In 2012, Dwight Howard’s trade was one of the biggest in the history of the NBA, both in terms of total players traded (11) and potential impact on the league. We all assumed the combination of Howard, Kobe Bryant, Steve Nash, and the magic of purple-and-gold uniforms would result in more Lakers championships. In 2013, when he decided to leave the Lakers after just one unsuccessful season, it was enough of a news story that the current president of the United States sent out a series of tweets about it.
In 2017, Dwight Howard was traded for the fifth- and 16th-leading scorers on the Charlotte Hornets a few minutes after announcing a Twitter Q&A. It’s not clear who won the trade: The Hawks, who signed Howard just a year ago, get out from under the $47 million remaining on his three-year contract. But they take on Miles Plumlee — the second-best of the three Plumlees — who was quickly traded by the Bucks in February after they made the mistake of signing him to a four-year, $50 million contract in the offseason. Howard’s deal is more expensive, but Plumlee’s is longer: Atlanta will have to pay Plumlee $12.5 million the year after Howard’s ends.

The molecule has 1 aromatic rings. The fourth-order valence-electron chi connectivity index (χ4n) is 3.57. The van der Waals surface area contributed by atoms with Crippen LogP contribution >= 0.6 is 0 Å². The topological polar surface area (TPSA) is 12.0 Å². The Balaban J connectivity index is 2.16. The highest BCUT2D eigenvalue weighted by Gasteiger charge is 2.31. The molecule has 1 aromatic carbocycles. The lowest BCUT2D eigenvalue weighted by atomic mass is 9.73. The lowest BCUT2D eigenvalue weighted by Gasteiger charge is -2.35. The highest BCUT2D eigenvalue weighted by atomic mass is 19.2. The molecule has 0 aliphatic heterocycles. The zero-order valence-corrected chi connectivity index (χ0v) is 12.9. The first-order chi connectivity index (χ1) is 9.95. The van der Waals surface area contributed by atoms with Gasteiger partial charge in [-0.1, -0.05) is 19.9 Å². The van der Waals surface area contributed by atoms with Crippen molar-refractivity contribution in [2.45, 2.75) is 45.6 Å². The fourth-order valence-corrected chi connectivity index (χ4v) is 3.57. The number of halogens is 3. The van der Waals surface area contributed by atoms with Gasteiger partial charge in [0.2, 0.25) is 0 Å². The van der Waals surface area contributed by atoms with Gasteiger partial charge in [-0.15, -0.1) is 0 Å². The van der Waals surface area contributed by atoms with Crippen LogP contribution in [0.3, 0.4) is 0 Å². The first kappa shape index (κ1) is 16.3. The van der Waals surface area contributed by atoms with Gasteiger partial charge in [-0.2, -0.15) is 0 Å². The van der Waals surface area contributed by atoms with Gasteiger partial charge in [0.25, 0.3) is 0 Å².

Notice that we’re talking about salary as the primary impact of the trade. That’s because we can’t really say much about the basketball. Howard was apathetic and useless for the Hawks last season. The Hawks realized that, playing him just 16 of the team’s 72 fourth-quarter minutes in their first-round postseason loss to the Wizards. (He was benched for the entirety of the fourth quarter twice.) They probably should have played him less. He recently swore to improve his game by adding a 3-point shot; a wise idea for a once-dominant post player in a changing NBA. But of course, he has never consistently been able to even approach mediocrity as a free throw shooter.
Howard was a force of nature five years ago. I’m not making that up. He was a bustle of muscle with jet packs for legs, capable of blocking any shot, snagging any board, and slamming any lob. His defense was emphatic, his rebounding pristine, his scoring efficient — even if he couldn’t create for himself.
And it was all gone so quickly. His hometown team is happily trading him to a division rival for spare parts that don’t make them obviously better in any way. He jumped so high, and things that jump really high tend to fall pretty fast.